Who are you?
My name is Lindsey Coulter and I’m a 30-year-old from Denver, Colorado. However, for the past two years I lived in Incheon, South Korea. As a freelance writer whose life revolves around travel, photography and the great outdoors I am almost always on the move and have also been a resident of rural Iowa, Chicago and even spent a season in Guatemala City. Seeing the world is definitely my passion, and I’ve visited countries as far flung as Mongolia, Taiwan, Ireland, Italy and the Dominican Republic. When I’m not planning my next adventure I am usually digging away in the garden, wandering through antique shops, sampling new restaurants or enjoying a movie marathon with my significant other.Where, when and why did you move abroad?
After five years in the same social work job doing the same, monotonous tasks I decided a change was long overdue. I enjoyed life in Denver and had a great community of friends, but felt like I could and should be doing more. As an avid traveler I also longed to make my next adventure an extended one.
In late 2010, after meeting a friend who had taught English in South Korea, I took the plunge and began my own application process. In January of 2011 I accepted an elementary teaching position with the Incheon Office of Education in the Republic of Korea, and left just one month later.
Moving abroad was precisely the shake up I was looking for. As I’d hoped, life in Korea was a complete and total departure from my life in the States. The constant newness was reinvigorating and I immediately felt expat life was the perfect fit.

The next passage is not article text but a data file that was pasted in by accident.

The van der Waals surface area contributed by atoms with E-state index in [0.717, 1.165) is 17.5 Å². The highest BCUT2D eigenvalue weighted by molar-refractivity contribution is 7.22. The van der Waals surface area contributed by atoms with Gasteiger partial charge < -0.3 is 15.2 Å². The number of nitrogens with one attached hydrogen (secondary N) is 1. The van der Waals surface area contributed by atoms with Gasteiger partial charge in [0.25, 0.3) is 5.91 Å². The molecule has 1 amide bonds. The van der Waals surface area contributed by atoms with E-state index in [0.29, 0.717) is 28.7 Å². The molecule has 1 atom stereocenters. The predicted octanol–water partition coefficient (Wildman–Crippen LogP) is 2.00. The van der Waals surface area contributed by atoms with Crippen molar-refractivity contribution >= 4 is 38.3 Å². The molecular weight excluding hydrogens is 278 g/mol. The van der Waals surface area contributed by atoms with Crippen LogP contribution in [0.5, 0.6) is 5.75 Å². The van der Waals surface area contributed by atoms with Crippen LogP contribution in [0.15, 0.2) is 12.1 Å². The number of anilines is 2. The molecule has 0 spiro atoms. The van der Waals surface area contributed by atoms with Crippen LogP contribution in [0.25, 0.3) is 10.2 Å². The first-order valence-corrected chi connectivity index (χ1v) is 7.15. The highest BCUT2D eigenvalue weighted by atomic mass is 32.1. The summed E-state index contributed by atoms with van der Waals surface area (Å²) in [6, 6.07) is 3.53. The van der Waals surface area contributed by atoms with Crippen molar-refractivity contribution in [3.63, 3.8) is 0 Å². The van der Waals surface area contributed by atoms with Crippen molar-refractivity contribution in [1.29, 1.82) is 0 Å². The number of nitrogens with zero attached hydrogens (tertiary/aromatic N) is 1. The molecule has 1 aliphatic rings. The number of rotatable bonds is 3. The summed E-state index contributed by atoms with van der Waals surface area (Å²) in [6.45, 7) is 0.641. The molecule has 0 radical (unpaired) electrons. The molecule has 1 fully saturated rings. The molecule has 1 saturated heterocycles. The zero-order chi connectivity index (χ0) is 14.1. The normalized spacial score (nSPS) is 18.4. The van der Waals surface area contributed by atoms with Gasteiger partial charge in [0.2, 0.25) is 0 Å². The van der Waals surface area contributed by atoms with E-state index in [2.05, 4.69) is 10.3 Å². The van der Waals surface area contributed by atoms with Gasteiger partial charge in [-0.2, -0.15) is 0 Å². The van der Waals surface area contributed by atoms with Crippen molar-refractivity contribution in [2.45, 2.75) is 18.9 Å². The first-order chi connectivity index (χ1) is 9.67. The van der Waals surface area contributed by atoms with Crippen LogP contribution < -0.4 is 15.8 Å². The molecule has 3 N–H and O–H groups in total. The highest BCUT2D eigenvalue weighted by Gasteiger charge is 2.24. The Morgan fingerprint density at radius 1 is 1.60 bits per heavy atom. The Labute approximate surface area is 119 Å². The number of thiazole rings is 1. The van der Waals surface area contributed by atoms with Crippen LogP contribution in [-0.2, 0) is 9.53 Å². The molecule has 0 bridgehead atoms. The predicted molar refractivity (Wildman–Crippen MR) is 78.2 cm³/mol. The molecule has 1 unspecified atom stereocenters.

What challenges did you face during the move?
Honestly, moving abroad is a lot of work. The process itself can be quite stressful, especially for those who have a full household to pack up. Aside from cancelling cell phones and changing addresses, I also had the unusual experience of meeting my significant other just a month before I left the country. In the midst of goodbye parties, mounds of moving-related paperwork, researching my new home and preparing for my career transition, I was squeezing in as many hours as possible with the man who is now my partner. Though it was difficult – and we had some justified apprehensions about making a new relationship work across 6,000 miles – Andrew was fantastically helpful and supportive throughout.
On top of that, my family had their own concerns. When my parents learned how close I would be living to North Korea, I had to essentially go into defense mode. I also had to work hard to make many friends and family understand my desire to live and work abroad. Coming from a fairly traditional household, the idea of leaving home was then still a bit foreign. Essentially, I had to give myself a crash course in Korean culture and politics simply to allay their fears and apprehensions – and maybe a few of my own.
How did you find somewhere to live?
Like many English teachers living in Korea, my apartment was selected by my employer. As navigating the housing process in Korea can be expensive and quite challenging, having no say in my housing assignment was more a relief than a frustration.
My particular apartment was a step above efficiency with a large living space, full bathroom, plenty of storage, high ceilings (suitable for a loft) and a decent view. Luckily, it also came fully furnished and with a comfortable queen-sized bed – a rare treat according to many of my colleagues.
The best amenities, however, lay outside. Only a few steps from my building were multiple restaurants, coffee shops, boutiques, markets, plenty of bus stops and even two little parks. I was immediately able to stock my pantry, figure out the transit systems and find a few little spots that reminded me of home.
Are there many other expats in your area?